- US data revealed a larger-than-expected increase in gasoline inventories.
- Moody downgraded China’s A1 rating outlook from stable to negative.
- In November, US private payrolls increased less than anticipated.
On Wednesday, oil prices dropped by almost 4%, reaching the lowest close since June. Concerns about global fuel demand increased following US data revealing a larger-than-expected increase in gasoline inventories.
Prices were also impacted by worries about China’s economic health and future fuel demand, worsened by Moody’s downgrade of China’s A1 rating outlook from stable to negative.
The Energy Information Administration reported a significant 5.4 million-barrel rise in US gasoline stocks last week. The figure beat analysts’ expectations by more than five times. Consequently, US gasoline futures plunged to their lowest point in two years. John Kilduff from Again Capital LLC noted poor demand during the Thanksgiving holiday weekend, contributing to the downturn.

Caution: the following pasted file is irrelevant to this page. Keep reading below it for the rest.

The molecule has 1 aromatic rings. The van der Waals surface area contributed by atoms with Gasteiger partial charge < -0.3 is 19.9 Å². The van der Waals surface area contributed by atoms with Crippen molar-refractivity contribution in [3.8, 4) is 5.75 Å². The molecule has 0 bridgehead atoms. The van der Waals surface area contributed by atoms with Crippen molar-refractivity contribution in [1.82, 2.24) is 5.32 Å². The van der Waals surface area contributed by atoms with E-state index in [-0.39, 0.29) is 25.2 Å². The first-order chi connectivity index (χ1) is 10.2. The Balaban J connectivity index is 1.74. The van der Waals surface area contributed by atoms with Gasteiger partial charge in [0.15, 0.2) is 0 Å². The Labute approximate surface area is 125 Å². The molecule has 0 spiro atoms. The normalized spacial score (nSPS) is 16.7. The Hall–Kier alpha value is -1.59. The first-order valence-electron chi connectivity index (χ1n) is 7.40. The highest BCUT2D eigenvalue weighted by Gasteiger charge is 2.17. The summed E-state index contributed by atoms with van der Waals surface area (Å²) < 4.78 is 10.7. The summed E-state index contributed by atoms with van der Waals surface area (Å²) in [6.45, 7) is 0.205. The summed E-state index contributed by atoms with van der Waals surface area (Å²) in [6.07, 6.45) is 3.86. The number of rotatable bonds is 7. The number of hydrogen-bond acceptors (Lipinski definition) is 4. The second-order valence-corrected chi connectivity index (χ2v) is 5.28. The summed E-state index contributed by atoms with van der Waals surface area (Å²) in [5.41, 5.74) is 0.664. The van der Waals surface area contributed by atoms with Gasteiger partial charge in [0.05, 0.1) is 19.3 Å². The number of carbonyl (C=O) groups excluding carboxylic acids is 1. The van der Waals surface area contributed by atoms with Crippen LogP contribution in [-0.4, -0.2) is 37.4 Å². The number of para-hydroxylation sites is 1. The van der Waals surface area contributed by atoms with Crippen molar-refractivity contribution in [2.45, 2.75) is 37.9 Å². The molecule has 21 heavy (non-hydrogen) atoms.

Unexpectedly, US crude inventories fell by 4.6 million barrels, exceeding analysts’ expectations of a 1.4 million-barrel drop.
Furthermore, the US dollar reached a two-week high, increasing the cost of oil for holders of other currencies and putting pressure on demand. Despite expectations of interest rate cuts from the US Federal Reserve, the dollar remained steady as rate cut predictions for other central banks increased.
US private employment change (Source: ADP Research Institute)
In November, US private payrolls increased less than anticipated, rising by 103,000 jobs. October’s data was revised lower, showing 106,000 jobs added instead of the previously reported 113,000.
Following a series of interest rate hikes totaling 525 basis points by the Federal Reserve since March 2022, the labor market is gradually losing momentum. On Tuesday, the government disclosed that job openings dropped to a 2-1/2-year low of 8.733 million in October. This decline resulted in a ratio of 1.34 vacancies for each unemployed person, marking the lowest point since August 2021.
OPEC+ recently agreed on voluntary output cuts of about 2.2 million barrels per day for the first quarter of 2024. Despite these supply curbs, oil prices have slipped nearly 11% since the Nov. 29 close, the day before OPEC+ met.
Russian President Vladimir Putin’s visit to the United Arab Emirates and Saudi Arabia on Wednesday focused on discussions about oil and OPEC+. Saudi and Russian officials suggested that the cuts should prevent a buildup in oil inventories in the first quarter and could be extended or deepened.